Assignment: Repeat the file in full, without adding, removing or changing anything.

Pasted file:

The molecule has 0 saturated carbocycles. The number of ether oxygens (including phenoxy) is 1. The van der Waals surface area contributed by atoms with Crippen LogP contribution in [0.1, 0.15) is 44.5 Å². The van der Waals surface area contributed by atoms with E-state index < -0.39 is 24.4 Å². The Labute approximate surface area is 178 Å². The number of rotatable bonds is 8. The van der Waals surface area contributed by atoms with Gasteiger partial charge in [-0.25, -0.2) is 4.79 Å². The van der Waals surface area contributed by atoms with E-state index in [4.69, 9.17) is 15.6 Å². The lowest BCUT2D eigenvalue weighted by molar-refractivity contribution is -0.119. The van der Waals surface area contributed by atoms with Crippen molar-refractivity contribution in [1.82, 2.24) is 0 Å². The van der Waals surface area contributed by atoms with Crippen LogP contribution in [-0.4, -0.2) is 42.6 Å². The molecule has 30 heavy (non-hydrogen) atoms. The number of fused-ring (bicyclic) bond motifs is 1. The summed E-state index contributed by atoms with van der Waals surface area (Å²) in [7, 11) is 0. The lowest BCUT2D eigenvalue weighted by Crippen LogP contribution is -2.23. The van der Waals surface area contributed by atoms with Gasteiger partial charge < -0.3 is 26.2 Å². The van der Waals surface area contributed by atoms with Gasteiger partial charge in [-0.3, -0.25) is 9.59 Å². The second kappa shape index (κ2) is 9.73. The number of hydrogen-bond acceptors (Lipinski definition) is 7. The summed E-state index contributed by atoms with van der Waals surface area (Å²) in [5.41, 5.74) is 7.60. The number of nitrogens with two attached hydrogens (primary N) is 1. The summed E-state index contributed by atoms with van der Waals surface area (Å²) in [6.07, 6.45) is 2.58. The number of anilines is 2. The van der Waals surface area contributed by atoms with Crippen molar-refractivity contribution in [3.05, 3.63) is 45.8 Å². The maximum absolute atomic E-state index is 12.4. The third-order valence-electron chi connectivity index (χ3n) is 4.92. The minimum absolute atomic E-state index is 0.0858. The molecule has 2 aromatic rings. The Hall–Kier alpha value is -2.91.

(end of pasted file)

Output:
The molecule has 0 saturated carbocycles. The number of ether oxygens (including phenoxy) is 1. The van der Waals surface area contributed by atoms with Crippen LogP contribution in [0.1, 0.15) is 44.5 Å². The van der Waals surface area contributed by atoms with E-state index < -0.39 is 24.4 Å². The Labute approximate surface area is 178 Å². The number of rotatable bonds is 8. The van der Waals surface area contributed by atoms with Gasteiger partial charge in [-0.25, -0.2) is 4.79 Å². The van der Waals surface area contributed by atoms with E-state index in [4.69, 9.17) is 15.6 Å². The lowest BCUT2D eigenvalue weighted by molar-refractivity contribution is -0.119. The van der Waals surface area contributed by atoms with Crippen molar-refractivity contribution in [1.82, 2.24) is 0 Å². The van der Waals surface area contributed by atoms with Crippen LogP contribution in [-0.4, -0.2) is 42.6 Å². The molecule has 30 heavy (non-hydrogen) atoms. The number of fused-ring (bicyclic) bond motifs is 1. The summed E-state index contributed by atoms with van der Waals surface area (Å²) in [7, 11) is 0. The lowest BCUT2D eigenvalue weighted by Crippen LogP contribution is -2.23. The van der Waals surface area contributed by atoms with Gasteiger partial charge < -0.3 is 26.2 Å². The van der Waals surface area contributed by atoms with Gasteiger partial charge in [-0.3, -0.25) is 9.59 Å². The second kappa shape index (κ2) is 9.73. The number of hydrogen-bond acceptors (Lipinski definition) is 7. The summed E-state index contributed by atoms with van der Waals surface area (Å²) in [5.41, 5.74) is 7.60. The number of nitrogens with two attached hydrogens (primary N) is 1. The summed E-state index contributed by atoms with van der Waals surface area (Å²) in [6.07, 6.45) is 2.58. The number of anilines is 2. The van der Waals surface area contributed by atoms with Crippen molar-refractivity contribution in [3.05, 3.63) is 45.8 Å². The maximum absolute atomic E-state index is 12.4. The third-order valence-electron chi connectivity index (χ3n) is 4.92. The minimum absolute atomic E-state index is 0.0858. The molecule has 2 aromatic rings. The Hall–Kier alpha value is -2.91.